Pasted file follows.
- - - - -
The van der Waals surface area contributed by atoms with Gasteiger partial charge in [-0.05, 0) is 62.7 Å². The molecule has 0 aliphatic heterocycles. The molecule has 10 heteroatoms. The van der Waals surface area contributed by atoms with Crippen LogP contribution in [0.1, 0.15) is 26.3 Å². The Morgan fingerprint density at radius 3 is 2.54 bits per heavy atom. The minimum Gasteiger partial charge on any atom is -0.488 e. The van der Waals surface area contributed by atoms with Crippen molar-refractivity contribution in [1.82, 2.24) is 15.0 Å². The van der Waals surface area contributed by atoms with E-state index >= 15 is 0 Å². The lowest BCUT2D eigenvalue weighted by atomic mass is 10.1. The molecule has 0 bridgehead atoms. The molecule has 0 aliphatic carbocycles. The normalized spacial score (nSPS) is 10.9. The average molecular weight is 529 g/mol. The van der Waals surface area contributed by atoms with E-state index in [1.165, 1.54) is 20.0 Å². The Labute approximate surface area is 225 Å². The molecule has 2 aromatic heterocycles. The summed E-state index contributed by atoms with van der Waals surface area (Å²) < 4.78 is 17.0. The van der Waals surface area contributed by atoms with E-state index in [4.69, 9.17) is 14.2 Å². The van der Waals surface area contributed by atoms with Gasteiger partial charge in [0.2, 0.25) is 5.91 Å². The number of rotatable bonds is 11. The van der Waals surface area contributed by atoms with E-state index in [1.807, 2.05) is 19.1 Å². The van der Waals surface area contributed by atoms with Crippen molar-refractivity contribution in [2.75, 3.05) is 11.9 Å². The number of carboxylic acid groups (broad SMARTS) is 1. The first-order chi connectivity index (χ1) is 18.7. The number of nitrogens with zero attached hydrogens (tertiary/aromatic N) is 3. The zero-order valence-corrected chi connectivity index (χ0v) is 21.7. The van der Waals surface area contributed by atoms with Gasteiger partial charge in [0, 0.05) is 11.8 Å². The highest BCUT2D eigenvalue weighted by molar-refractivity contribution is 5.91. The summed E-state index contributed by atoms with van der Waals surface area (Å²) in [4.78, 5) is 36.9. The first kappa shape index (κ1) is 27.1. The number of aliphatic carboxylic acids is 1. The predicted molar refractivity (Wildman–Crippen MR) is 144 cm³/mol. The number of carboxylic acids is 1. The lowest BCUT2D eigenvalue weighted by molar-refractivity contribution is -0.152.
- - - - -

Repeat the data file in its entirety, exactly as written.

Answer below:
The van der Waals surface area contributed by atoms with Gasteiger partial charge in [-0.05, 0) is 62.7 Å². The molecule has 0 aliphatic heterocycles. The molecule has 10 heteroatoms. The van der Waals surface area contributed by atoms with Crippen LogP contribution in [0.1, 0.15) is 26.3 Å². The Morgan fingerprint density at radius 3 is 2.54 bits per heavy atom. The minimum Gasteiger partial charge on any atom is -0.488 e. The van der Waals surface area contributed by atoms with Crippen molar-refractivity contribution in [1.82, 2.24) is 15.0 Å². The van der Waals surface area contributed by atoms with E-state index >= 15 is 0 Å². The lowest BCUT2D eigenvalue weighted by atomic mass is 10.1. The molecule has 0 bridgehead atoms. The molecule has 0 aliphatic carbocycles. The normalized spacial score (nSPS) is 10.9. The average molecular weight is 529 g/mol. The van der Waals surface area contributed by atoms with E-state index in [1.165, 1.54) is 20.0 Å². The Labute approximate surface area is 225 Å². The molecule has 2 aromatic heterocycles. The summed E-state index contributed by atoms with van der Waals surface area (Å²) < 4.78 is 17.0. The van der Waals surface area contributed by atoms with E-state index in [4.69, 9.17) is 14.2 Å². The van der Waals surface area contributed by atoms with Gasteiger partial charge in [0.2, 0.25) is 5.91 Å². The number of rotatable bonds is 11. The van der Waals surface area contributed by atoms with E-state index in [1.807, 2.05) is 19.1 Å². The van der Waals surface area contributed by atoms with Crippen molar-refractivity contribution in [2.75, 3.05) is 11.9 Å². The number of carboxylic acid groups (broad SMARTS) is 1. The first-order chi connectivity index (χ1) is 18.7. The number of nitrogens with zero attached hydrogens (tertiary/aromatic N) is 3. The zero-order valence-corrected chi connectivity index (χ0v) is 21.7. The van der Waals surface area contributed by atoms with Gasteiger partial charge in [0, 0.05) is 11.8 Å². The highest BCUT2D eigenvalue weighted by molar-refractivity contribution is 5.91. The summed E-state index contributed by atoms with van der Waals surface area (Å²) in [4.78, 5) is 36.9. The first kappa shape index (κ1) is 27.1. The number of aliphatic carboxylic acids is 1. The predicted molar refractivity (Wildman–Crippen MR) is 144 cm³/mol. The number of carboxylic acids is 1. The lowest BCUT2D eigenvalue weighted by molar-refractivity contribution is -0.152.